CubaRaw2013 – The Project / Lia Villares, Silvia Corbelle, Claudio Fuentes, Orlando Luis Pardo Lazo

Screen Shot 2014-05-04 at 1.25.32 PMCUBARAW: A Photography Project for the Support and Dissemination of Alternative Cultural Activities in Today’s Cuba

Created by Claudio Fuentes Madan and Orlando Luis Pardo Lazo in 2009, now continued by Claudio, Silvia Corbelle and Lia Villares, 2013.

The alternative photographic agency CUBARAW is an attempt to launch a database of images (as well as custom images), starting from the work of each photographer involved, but as a collective endeavor to revolutionize both Cuban independent journalism as well as activism in favor of human rights in our nation.

CUBARAW refers to the format “.raw” of maximum digital quality, but also the idea of Cuba “in the raw” without distortion or censorship.

2da temp R 10 -019  copia 1 webIt is a platform for all members of the emerging Cuban civil society interested in developing their photographic abilities, whether professional or otherwise, and whether active or otherwise as communicators tied to agencies, libraries, discussion groups, opposition parties, etc.

2da temp R 14 -018 copia 1 webIn Cuba there have been several independent news agencies, with both academic and self-taught reporters and photojournalists. Among the population today there is a fairly high penetration of amateur format digital cameras, which, along with the use of mobile phones (and to a lesser extent iPhones) that allows the collection of a good flow of information about our context.

ROLLo81025 copia 1 webThese photos circulate from computer to computer through discs or flash drives, and often are published on the internet. However, beyond their experiential value, most of these snapshot waste most of their discursive potential–aesthetic and political–with the result that, without notable exceptions, the visualization coming from the dissidence, opposition and Cuban independent press is poor.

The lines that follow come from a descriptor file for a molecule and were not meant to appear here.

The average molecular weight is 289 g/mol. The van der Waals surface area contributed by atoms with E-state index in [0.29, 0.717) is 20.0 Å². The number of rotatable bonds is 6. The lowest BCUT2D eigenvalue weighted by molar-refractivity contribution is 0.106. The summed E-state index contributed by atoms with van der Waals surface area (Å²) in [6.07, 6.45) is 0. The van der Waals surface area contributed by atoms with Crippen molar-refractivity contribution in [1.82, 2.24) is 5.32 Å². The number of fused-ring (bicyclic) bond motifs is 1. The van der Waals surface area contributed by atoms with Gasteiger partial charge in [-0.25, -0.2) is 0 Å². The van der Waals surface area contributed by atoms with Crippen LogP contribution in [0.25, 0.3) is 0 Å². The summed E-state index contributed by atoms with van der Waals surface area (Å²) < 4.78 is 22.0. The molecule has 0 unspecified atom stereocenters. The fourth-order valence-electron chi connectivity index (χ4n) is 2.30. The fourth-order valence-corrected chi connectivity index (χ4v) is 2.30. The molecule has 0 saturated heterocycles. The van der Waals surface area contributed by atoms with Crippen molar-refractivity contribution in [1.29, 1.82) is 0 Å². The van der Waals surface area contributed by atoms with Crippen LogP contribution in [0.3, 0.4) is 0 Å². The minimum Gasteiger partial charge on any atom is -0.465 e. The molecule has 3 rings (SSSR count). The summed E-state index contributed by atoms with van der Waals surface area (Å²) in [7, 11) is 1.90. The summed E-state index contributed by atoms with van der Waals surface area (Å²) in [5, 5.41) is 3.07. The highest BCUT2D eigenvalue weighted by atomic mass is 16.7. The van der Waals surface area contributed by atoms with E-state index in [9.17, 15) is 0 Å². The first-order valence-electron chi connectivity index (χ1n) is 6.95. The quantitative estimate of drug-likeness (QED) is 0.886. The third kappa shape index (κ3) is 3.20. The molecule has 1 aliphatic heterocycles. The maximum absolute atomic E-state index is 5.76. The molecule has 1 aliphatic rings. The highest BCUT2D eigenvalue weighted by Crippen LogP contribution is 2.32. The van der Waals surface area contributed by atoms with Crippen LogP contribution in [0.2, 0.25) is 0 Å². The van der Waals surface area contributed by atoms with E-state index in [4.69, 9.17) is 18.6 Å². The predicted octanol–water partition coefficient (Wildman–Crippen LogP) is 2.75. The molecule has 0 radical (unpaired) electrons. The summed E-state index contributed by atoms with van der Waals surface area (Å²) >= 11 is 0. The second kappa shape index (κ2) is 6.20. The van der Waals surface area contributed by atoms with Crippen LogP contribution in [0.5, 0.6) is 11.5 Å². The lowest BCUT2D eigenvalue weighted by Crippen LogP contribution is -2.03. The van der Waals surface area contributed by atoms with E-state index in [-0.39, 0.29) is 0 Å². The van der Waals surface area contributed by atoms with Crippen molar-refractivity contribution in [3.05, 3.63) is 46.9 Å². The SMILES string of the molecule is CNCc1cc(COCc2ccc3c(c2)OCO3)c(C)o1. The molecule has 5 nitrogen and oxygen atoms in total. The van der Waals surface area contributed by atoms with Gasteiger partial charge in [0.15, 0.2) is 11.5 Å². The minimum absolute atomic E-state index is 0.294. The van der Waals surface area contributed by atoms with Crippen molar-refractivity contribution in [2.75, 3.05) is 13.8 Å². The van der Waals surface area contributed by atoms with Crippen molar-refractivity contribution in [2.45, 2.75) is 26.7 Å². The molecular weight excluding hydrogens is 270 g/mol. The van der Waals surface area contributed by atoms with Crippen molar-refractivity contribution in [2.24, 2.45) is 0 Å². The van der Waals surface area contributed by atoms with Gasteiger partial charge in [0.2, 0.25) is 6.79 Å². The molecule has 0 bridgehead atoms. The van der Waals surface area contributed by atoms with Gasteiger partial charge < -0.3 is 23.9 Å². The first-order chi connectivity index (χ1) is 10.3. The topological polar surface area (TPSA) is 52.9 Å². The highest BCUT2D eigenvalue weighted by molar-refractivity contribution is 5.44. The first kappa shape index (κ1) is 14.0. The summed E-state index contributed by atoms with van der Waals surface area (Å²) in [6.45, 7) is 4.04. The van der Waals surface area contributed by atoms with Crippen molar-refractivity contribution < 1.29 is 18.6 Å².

ROLLo 8031 copia 1 webThis lack of visualization is hard to grasp from within the island, where internet connectivity is almost zero beyond the capital, especially in the case of civil society actors who never have the privileged connectivity of the State. This is so normal that it’s not considered a difficulty that should be solved immediately and permanently for the future.

An independent photo agency, which also functions as a shared database at the national level (free of charge to national citizens but compensated for interested correspondents) would be a proposal capable of meeting this deficiency in Cuban visual discourse.

2da temp R 44-09 copia 1 webCUBARAW will offer the creation, classification and development of a database of images taken of the day to day reality of contemporary Cuba, photos–(and to the extent possible, videos–valuable for their expressive power in any field of interest: repression, activism, the economy and jobs, education, health and hygiene, manners and folklore, sports, religion, migration, art, concerts, theater, communications and transportation, etc.

CUBARAW will disseminate freely and massively (via DVDs and flash memory), at the national level, the updated image database of the CUBARAW agency, especially among independent social communicators independent official Cuban institutions, preferably if they are in active contact with the emerging civil society, and through promotional postcards with attractive and non-politicized designs.

ROLLo 8036 copia 1 webCUBARAW will make available–physically and virtually–to interested parties, an emerging model photographic course with textual and audiovisual materials, of a theoretical and practical nature, for developing technical and artistic photographic expression among independent Cuban journalists, which in turn could become image partners for CUBARAW, as well distribute this methodological information.

The workshops will be taught by Claudio Fuentes Madan with the objective of providing bloggers and independent journalists a better understanding of photography as a language and a greater autonomy in their work.

Photos in body of text by Lia Villares